professor emeritus of Russian studies and politics at New York University and Princeton University. His most recent book, Soviet Fates and Lost Alternatives: From Stalinism to the New Cold War, is out in paperback. He’s a contributing editor at The Nation magazine.
On Wednesday, Secretary of State Rex Tillerson said, "I think it is clear to all of us that the reign of the Assad family is coming to an end." But what will Syria look like if the U.S. pushes for regime change in Syria? Professor Stephen Cohen predicts Syria could fall into even more chaos.
AMY GOODMAN: Finally, Stephen Cohen, how likely do you think there is right now of a direct confrontation between the U.S. and Russia?
STEPHEN COHEN: If I knew the answer to that, I’d go to the racetrack and redeem a lot of the money I lost over the years. But I would say way too close, way too possible. The other new Cold War fronts are heating up. That’s the North Baltic area, the small Baltic states and Poland, where NATO is building up beyond reason, Ukraine, where the American-supported government in Kiev is melting down. But, of course, in Syria. We have a lot of troops there. We don’t know how many. They call it special op troops. But there’s probably more than they’ve told us. American airplanes are flying. The battle for Raqqa, which is the symbolic, or real, Islamic State capital in Syria, is coming up. Both sides want to take it—the American coalition, the Russian-Syrian-Iranian coalition. Ideally, they’d cooperate and take the city together. But if they compete to take the city, you’re going to have American and Russian aircraft flying in a very close area.
Do we have 30 seconds for a final word? Jonathan was right about the Russian unwillingness to abandon Assad. But I believe, in the Russian mind—and I believe it’s correct—it’s a broader, more profound issue. They’re not interested in Assad as a person. And they have said repeatedly, Assad can go, eventually. And they say leave it to the Syrian people. And, by the way, that’s what Tillerson said about it a week ago, until he flipped—leave it to the Syrian people. For Russia—and try to think about this—Assad is the Syrian state. These are highly personalized states in these regions of the world. If you kill Assad—and that’s what they’re talking about—or arrest him, the Syrian state will collapse, just as it did in Iraq and in Libya, when we basically assassinated the leaders of those countries. If the Syrian state collapses, it means the Syrian Army, which is doing most of the fighting on the ground against the Islamic State, will collapse. Many will desert to the Syrian Army. So I would ask you, I would ask all these Americans who vilify Assad, I would ask all your listeners and viewers: If you destroy the Syrian state, who’s going to do the fighting against terrorists in Syria? Do you ask—are you going to ask Russia to send troops? Are we going to send troops? So, for Russia—and this is the point—it’s not Assad. They could give a hoot about what happens to him and their family. It’s what happens to the Syrian state. And that’s why they will stand with Assad until there is some kind of military victory, and then a so-called political peace process begins, and then Assad is on his own.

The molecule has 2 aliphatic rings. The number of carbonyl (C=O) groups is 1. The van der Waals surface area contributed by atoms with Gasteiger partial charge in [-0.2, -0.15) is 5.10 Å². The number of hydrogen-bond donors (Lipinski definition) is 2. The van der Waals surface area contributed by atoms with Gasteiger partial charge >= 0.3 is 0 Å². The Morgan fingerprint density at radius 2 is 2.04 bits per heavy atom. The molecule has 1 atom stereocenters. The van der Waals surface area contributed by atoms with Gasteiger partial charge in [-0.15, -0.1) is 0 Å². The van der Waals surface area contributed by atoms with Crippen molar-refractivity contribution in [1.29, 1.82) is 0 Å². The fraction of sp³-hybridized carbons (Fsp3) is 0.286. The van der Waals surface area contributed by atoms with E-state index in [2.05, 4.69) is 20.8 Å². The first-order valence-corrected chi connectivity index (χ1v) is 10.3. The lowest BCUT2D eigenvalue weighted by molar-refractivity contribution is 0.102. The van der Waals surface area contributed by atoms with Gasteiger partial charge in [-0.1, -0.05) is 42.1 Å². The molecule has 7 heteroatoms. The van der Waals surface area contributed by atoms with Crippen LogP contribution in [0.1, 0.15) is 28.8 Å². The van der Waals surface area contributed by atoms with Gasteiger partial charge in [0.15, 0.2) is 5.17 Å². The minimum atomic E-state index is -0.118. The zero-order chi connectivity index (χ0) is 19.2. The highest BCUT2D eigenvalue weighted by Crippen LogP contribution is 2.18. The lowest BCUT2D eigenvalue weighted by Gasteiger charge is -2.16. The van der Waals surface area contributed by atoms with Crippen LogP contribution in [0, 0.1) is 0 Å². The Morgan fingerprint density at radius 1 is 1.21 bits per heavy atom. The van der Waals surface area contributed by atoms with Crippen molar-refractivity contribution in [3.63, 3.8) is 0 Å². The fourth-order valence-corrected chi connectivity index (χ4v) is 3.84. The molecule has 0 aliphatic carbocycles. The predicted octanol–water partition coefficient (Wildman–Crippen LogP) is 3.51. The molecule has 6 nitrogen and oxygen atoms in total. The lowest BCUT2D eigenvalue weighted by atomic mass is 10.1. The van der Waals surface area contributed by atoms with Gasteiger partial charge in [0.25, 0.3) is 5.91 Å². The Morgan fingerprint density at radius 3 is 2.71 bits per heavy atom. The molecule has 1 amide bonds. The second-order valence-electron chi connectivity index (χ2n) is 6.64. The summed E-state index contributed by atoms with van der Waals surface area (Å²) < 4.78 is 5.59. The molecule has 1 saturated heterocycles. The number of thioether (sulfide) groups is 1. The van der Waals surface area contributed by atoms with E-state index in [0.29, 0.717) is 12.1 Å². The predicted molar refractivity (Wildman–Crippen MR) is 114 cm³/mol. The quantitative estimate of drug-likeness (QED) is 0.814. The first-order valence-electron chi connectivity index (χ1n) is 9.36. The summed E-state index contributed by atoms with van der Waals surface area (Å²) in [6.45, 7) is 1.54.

NERMEEN SHAIKH: Well, one last question, Stephen Cohen. As you say, if, like the Russians say, that Syrians will be able to decide, or should be able to decide, what happens to Assad—well, first of all, Assad has not ceded power to his own people for many, many years.
STEPHEN COHEN: Yes, right.
NERMEEN SHAIKH: There’s no reason to think that his position will change. And second, I mean, it’s an argument that’s commonly made by the U.S. government when supporting dictatorial regimes, that that regime is the only thing standing between them and an Islamist, terrorist, extremist government.
STEPHEN COHEN: Well, it’s an old American habit. I’m older than you guys. But during the Cold War, we supported a lot of very bad leaders and said they stood between us and communism. I think—but we don’t get this clarity out of Washington, we didn’t get it under Obama, not getting today—that the number one threat to all of us in the world today is international terrorism. You know, couple weeks ago, there was the tragedy in St. Petersburg, where folks going to work, kids going to school were blown up and killed in a St. Petersburg, Russian subway. That could happen here very easily. You can’t protect subways. You simply can’t. The one thing the Russians have is immense experience in dealing with terrorism, inside their own country and abroad. They’ve had more, outside the Middle East, casualties of terrorism than any country in the world. We need an alliance with Russia. That’s what this is all about. Are we going to make an alliance with Russia to war against terrorism in Syria and elsewhere, or not? That’s the issue today.
AMY GOODMAN: Well, we want to thank you, Stephen Cohen, professor emeritus of Russian studies and politics at New York University and Princeton University. And thanks so much to Jonathan Steele, former Moscow correspondent for The Guardian, chief reporter at the website Middle East Eye.
This is Democracy Now! When we come back, Sean Spicer’s comments comparing Assad to Hitler, saying even Hitler, despicable as he was, did not use chemical weapons, did not use gas. Stay with us.
NERMEEN SHAIKH: That’s Stevie Wonder singing "Happy Birthday," on this very special day, Amy Goodman’s birthday.
AMY GOODMAN: Oh, my god. OK. This is Democracy Now!, democracynow.org, The War and Peace Report. I’m Amy Goodman, with Nermeen Shaikh.